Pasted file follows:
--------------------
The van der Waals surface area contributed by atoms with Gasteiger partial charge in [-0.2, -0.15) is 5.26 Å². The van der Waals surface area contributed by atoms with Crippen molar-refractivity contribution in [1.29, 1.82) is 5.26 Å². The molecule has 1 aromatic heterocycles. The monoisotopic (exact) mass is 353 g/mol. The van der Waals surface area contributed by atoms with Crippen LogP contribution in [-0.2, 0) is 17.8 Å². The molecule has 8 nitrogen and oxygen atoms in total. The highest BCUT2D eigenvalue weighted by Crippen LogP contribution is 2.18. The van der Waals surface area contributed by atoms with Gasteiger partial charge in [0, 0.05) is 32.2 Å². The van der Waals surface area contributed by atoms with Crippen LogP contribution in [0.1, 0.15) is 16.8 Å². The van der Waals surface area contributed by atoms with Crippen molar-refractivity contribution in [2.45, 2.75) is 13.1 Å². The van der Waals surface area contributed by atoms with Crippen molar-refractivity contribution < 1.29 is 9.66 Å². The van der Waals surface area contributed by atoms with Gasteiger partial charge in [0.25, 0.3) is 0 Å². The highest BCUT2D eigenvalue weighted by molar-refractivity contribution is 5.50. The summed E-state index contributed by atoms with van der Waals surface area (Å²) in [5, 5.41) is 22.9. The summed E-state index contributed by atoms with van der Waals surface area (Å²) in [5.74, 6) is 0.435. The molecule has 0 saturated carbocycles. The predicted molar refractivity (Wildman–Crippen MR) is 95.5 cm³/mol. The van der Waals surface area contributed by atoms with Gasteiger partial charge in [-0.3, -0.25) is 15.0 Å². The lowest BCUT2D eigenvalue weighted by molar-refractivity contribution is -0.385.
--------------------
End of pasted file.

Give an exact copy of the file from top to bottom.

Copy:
The van der Waals surface area contributed by atoms with Gasteiger partial charge in [-0.2, -0.15) is 5.26 Å². The van der Waals surface area contributed by atoms with Crippen molar-refractivity contribution in [1.29, 1.82) is 5.26 Å². The molecule has 1 aromatic heterocycles. The monoisotopic (exact) mass is 353 g/mol. The van der Waals surface area contributed by atoms with Crippen LogP contribution in [-0.2, 0) is 17.8 Å². The molecule has 8 nitrogen and oxygen atoms in total. The highest BCUT2D eigenvalue weighted by Crippen LogP contribution is 2.18. The van der Waals surface area contributed by atoms with Gasteiger partial charge in [0, 0.05) is 32.2 Å². The van der Waals surface area contributed by atoms with Crippen LogP contribution in [0.1, 0.15) is 16.8 Å². The van der Waals surface area contributed by atoms with Crippen molar-refractivity contribution in [2.45, 2.75) is 13.1 Å². The van der Waals surface area contributed by atoms with Crippen molar-refractivity contribution < 1.29 is 9.66 Å². The van der Waals surface area contributed by atoms with Gasteiger partial charge in [0.25, 0.3) is 0 Å². The highest BCUT2D eigenvalue weighted by molar-refractivity contribution is 5.50. The summed E-state index contributed by atoms with van der Waals surface area (Å²) in [5, 5.41) is 22.9. The summed E-state index contributed by atoms with van der Waals surface area (Å²) in [5.74, 6) is 0.435. The molecule has 0 saturated carbocycles. The predicted molar refractivity (Wildman–Crippen MR) is 95.5 cm³/mol. The van der Waals surface area contributed by atoms with Gasteiger partial charge in [-0.3, -0.25) is 15.0 Å². The lowest BCUT2D eigenvalue weighted by molar-refractivity contribution is -0.385.